Conclusion: It was particularly interesting that in the seven genomically derived subtypes there were distinct clinical syndromes, and that those which were most severe were also those with anxiety/depression, as would be expected in a disease with a biological basis.

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Take-home messages

  • Expression patterns of 88 chronic fatigue syndrome/myalgic encephalomyelitis (CFS/ME) associated genes revealed seven distinct CFS/ME subtypes with distinct differences in clinical symptoms and severity.

  • It was particularly interesting that those CFS/ME subtypes that were most severe were also those with anxiety/depression, as would be expected in a disease with a biological basis.

Chronic fatigue syndrome/myalgic encephalomyelitis (CFS/ME) is a disease characterised by severe and debilitating fatigue, sleep abnormalities, impaired memory and concentration, and musculoskeletal pain.1 In the western world, the population prevalence is estimated to be of the order of 0.5%.2 3 Research studies have identified various features relevant to the pathogenesis of CFS/ME such as viral infection, immune abnormalities and immune activation, exposure to toxins, chemicals and pesticides, stress, hypotension, lymphocyte abnormalities and neuroendocrine dysfunction. However, the precise underlying disease mechanisms and means by which these abnormalities inter-relate in patients with CFS/ME remain to be clarified.4 5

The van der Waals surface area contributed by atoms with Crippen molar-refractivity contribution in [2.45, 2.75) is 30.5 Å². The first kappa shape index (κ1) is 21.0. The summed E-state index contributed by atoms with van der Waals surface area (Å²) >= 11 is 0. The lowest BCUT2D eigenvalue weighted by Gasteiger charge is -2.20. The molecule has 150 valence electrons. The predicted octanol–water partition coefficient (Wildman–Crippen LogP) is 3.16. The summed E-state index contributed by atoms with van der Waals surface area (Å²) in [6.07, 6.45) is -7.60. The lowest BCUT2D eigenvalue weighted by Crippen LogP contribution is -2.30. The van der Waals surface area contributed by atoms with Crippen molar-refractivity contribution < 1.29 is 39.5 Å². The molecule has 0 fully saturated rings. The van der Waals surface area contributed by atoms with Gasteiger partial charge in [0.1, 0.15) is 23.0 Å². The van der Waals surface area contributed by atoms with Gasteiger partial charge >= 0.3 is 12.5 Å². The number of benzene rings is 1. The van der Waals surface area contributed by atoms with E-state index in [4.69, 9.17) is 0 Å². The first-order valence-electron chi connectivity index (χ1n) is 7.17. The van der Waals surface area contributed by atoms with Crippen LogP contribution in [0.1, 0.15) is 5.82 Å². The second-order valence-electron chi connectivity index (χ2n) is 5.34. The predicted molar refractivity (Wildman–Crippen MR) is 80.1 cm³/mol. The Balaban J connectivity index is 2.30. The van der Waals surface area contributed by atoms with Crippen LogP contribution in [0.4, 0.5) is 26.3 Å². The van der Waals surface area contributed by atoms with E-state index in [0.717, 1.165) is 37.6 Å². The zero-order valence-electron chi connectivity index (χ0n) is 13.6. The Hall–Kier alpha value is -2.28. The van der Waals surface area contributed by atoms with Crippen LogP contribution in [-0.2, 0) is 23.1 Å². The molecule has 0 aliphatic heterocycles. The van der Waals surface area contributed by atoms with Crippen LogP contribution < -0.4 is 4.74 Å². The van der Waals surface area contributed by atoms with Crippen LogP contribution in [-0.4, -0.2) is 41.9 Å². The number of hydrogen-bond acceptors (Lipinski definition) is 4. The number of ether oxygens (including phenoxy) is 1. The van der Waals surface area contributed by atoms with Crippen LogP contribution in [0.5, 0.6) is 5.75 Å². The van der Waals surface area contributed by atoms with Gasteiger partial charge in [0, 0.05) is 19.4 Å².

We have previously described a study of gene expression in peripheral blood from 25 patients with CFS/ME, diagnosed according to the Centers for Disease Control (CDC) diagnostic criteria, and 50 normal blood donors using the Affymetrix U133+2 microarray. Genes showing differential expression were further analysed using quantitative PCR (qPCR) in 55 patients with CFS/ME and 75 normal blood donors. Differential expression was confirmed for 88 genes, 85 of which were upregulated and three downregulated. Highly represented functions were haematological disease and function, immunological disease and function, cancer, cell death, immune response and infection. Clustering of qPCR data from patients with CFS/ME revealed seven distinct subtypes with distinct differences in Medical Outcomes Survey Short Form-36 (SF-36) scores, clinical phenotypes and severity.6